Trevor reached over Patterson's shoulder to point at Skinny. "Stay away from that."
Skinny's head swiveled in Trevor's direction. He pointed the barrel of his gun at the generator's shiny plasmon metamaterial underbelly above his head. "You mean this?"
Trevor braced for the inevitable disruption of the quantum vacuum between any dense mass, like gunmetal, and the plasmon material. A bolt of electricity spun off the generator's superconducting surface and stabbed the barrel of Skinny's gun with a crack and a shower of sparks. Skinny staggered back. The discharge stuck to the end of the gun for a moment, then spun off in a fierce tornado that circled the generator twice before dissipating against the nearest of eight spark arrestors positioned around the generator's flat top.
Patterson poked Trevor's chest with a finger. "Turn that thing off."
Trevor allowed himself a sneer. "You came for it, you turn it off."
Patterson glared for a moment and then spun to face Skinny. "Morgan, go get the technicians."
Morgan shot Trevor a rueful grin and headed to the front door, baring his teeth and chomping on chewing gum as he passed.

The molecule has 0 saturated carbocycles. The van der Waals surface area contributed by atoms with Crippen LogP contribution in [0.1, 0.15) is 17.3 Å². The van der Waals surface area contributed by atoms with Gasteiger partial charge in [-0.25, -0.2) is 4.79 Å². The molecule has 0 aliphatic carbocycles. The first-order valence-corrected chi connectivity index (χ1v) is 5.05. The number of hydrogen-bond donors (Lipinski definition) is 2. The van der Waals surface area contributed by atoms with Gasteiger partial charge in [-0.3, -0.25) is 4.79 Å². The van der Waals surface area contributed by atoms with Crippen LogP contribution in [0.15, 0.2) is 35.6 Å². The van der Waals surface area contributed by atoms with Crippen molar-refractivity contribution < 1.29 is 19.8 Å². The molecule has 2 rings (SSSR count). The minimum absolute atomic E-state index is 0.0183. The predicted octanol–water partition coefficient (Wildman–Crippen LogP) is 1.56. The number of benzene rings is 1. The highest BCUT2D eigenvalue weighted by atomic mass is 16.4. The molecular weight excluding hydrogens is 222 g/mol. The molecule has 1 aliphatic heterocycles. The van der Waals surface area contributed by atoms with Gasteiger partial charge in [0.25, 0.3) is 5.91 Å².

Patterson glared at Trevor. "You, stay put." He strode around the parameter, commanding his men to stand clear of the equipment.
Patterson had said confiscate, not disconnect, dismantle, or demolish. The UN wanted the generator intact. After prosecuting Trevor with unfounded claims of imminent danger, they were stealing his research for themselves.
Morgan returned with twenty or so individuals in white lab coats who spread out without a word and began to poke and prod at Trevor's machine.
Trevor bent and picked up the warrant. Months of appeals had delayed the inevitable, but the Supreme Scientific Council had finally gotten their way. He opened and read the order. The rationale and regulations for the warrant were clearly enumerated and signed by UN Secretary General Matteen Al-Rama.
The Council had successfully petitioned the World Court for an order to cease and desist, claiming Trevor had falsified documents and practiced unsafe—even dangerous—research. Freeing energy from the quantum vacuum was dangerous. Trevor couldn't agree more about that part—if his technology fell into the wrong hands. That was why he kept the successful results of his experiments secret, even when that meant losing funding and suffering the ridicule of his peers.
Trevor edged toward the back of the room. He had expected them to lock him out, post a guard, and return for the equipment later. He stretched up on his toes and peered out one of the long, narrow windows set high in the wall.